Why You Shouldn't Take Edibles On An Empty Stomach?Why You Shouldn't Take Edibles On An Empty Stomach?

Should you take marijuana edibles on an empty stomach? If you ask an expert this question, they will most definitely say no. You should only take them if you eat first, unless you want to experience bad effects like paranoia and anxiety. This is indeed considered universal advise. Cannabis taken on an empty stomach will hit you too hard and give intense effects.

Edibles and Cannabinoid Absorption

Why does this happen? Is it because of THC or is there another deeper, more viable reason? We should consider that there are factors that affect cannabinoid absorption. In order to understand the absorption of cannabinoids from marijuana edibles, it is important to first understand some basic concepts of drug absorption and how it is affected by food.

First off, drug absorption happens in the small intestine, and not in the stomach as many people wrongly perceive. The stomach is merely a reservoir which slowly and steadily releases partially-digested food into the small intestine. When you eat a meal, gastric emptying is slowed, limiting the drug’s movement to the small intestine where it is absorbed.

Drugs should be in a solution for it to be absorbed; absorbing them in a solid state is not possible. A drug with low solubility will take longer to get absorbed. Because they are lipophilic, cannabinoids have low solubility. When you eat a meal, the gallbladder releases bile acids that help solubilize molecules which then increases the absorption rate and extent.

Permeability is the term for the ability of a drug to cross the lipid membrane. It depends on several things like molecule size, lipophilicity and charge. A high permeability is good for drug absorption. There are drug transporters in the intestines that affect the absorption of cannabinoid, but this is a whole new story.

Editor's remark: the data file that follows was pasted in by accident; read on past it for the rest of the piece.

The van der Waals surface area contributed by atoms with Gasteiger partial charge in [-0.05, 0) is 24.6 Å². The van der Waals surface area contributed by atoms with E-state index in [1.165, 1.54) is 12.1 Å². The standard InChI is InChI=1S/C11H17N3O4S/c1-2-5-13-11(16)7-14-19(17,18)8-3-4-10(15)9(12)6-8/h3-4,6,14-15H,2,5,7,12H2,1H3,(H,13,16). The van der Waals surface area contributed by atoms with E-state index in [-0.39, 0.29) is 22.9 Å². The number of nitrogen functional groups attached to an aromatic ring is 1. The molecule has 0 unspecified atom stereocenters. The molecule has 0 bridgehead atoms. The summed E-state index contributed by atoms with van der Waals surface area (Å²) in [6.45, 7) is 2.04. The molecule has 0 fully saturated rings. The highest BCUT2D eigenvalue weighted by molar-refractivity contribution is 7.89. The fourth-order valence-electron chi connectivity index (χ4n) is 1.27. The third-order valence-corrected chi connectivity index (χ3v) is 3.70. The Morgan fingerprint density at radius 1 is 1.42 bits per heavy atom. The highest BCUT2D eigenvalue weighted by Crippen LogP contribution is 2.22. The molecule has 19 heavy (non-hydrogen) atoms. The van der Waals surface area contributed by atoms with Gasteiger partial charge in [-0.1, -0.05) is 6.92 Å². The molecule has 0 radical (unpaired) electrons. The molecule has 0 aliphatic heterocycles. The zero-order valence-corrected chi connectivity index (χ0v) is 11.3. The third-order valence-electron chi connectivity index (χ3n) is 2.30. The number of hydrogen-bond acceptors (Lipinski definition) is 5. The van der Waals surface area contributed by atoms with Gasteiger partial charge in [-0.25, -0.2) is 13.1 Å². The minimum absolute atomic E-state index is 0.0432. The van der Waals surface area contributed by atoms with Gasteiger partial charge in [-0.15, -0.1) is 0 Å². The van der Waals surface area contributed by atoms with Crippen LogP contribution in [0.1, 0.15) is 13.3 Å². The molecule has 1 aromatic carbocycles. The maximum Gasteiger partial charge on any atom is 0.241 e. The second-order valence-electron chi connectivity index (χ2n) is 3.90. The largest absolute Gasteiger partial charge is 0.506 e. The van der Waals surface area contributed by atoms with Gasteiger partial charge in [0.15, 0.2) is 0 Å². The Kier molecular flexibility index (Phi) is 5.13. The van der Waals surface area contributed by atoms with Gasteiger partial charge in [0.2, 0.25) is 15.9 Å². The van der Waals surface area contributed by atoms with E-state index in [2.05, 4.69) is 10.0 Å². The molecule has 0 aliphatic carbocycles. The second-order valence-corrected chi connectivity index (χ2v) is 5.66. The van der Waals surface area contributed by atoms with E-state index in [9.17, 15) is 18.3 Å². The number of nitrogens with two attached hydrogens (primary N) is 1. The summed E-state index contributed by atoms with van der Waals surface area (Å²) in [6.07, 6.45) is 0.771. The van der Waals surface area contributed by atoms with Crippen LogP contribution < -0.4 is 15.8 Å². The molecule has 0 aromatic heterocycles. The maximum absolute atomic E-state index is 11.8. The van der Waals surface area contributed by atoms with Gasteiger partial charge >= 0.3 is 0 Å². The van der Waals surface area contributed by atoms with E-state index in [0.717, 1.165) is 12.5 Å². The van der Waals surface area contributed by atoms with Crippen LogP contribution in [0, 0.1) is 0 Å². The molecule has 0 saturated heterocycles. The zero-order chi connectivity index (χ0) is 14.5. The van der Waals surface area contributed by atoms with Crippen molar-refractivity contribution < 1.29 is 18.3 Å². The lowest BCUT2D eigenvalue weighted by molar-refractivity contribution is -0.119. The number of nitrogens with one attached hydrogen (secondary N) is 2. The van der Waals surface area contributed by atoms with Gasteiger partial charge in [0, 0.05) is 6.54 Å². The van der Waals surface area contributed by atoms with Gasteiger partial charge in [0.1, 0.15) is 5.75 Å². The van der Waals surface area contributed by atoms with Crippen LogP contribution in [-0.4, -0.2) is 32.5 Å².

Food and Cannabinoid Absorption

A study was performed to test the effect of food in the absorption of a cannabis extract. This extract is called Sativex, which has a 1:1 ratio of CBD and THC. Although it is an oral spray, the researchers assumed that its results should be typical to marijuana edibles since sprays end up getting swallowed anyway.

The subjects were administered four sprays that contained about 10 milligrams of CBD and 10 milligrams of THC under two conditions. The first is that subjects had no food 10 hours before the administration and 4 hours afterwards. Second is subjects had a high-fat meal 30 minutes before the dose is administered.

Results of the study showed that CBD and THC were quickly absorbed into the subjects who faster, with peak plasma concentrations at just 90 minutes. Those who were fed took longer to absorb the cannabinoids, with peak plasma concentrations four hours after dosing. Also, subjects who ate a meal prior to dosing had more cannabinoids absorbed.

The best takeaway from this all is to follow the advice of the experts when it comes to consuming edibles. Start out slow and go slow. Always take the edibles after a good meal, preferably one that contains fat to stimulate bile acid increase. Peak concentrations should be reached in four hours, but this can be different on everyone.

by Stephen Robert
References and Bibliography
Retail and wholesale of marijuana edible products for medical cannabis. Helping people take their medicinal marijuana in an easy and delicious way. Visit our website: Ed ‘n Bills Candy Co.
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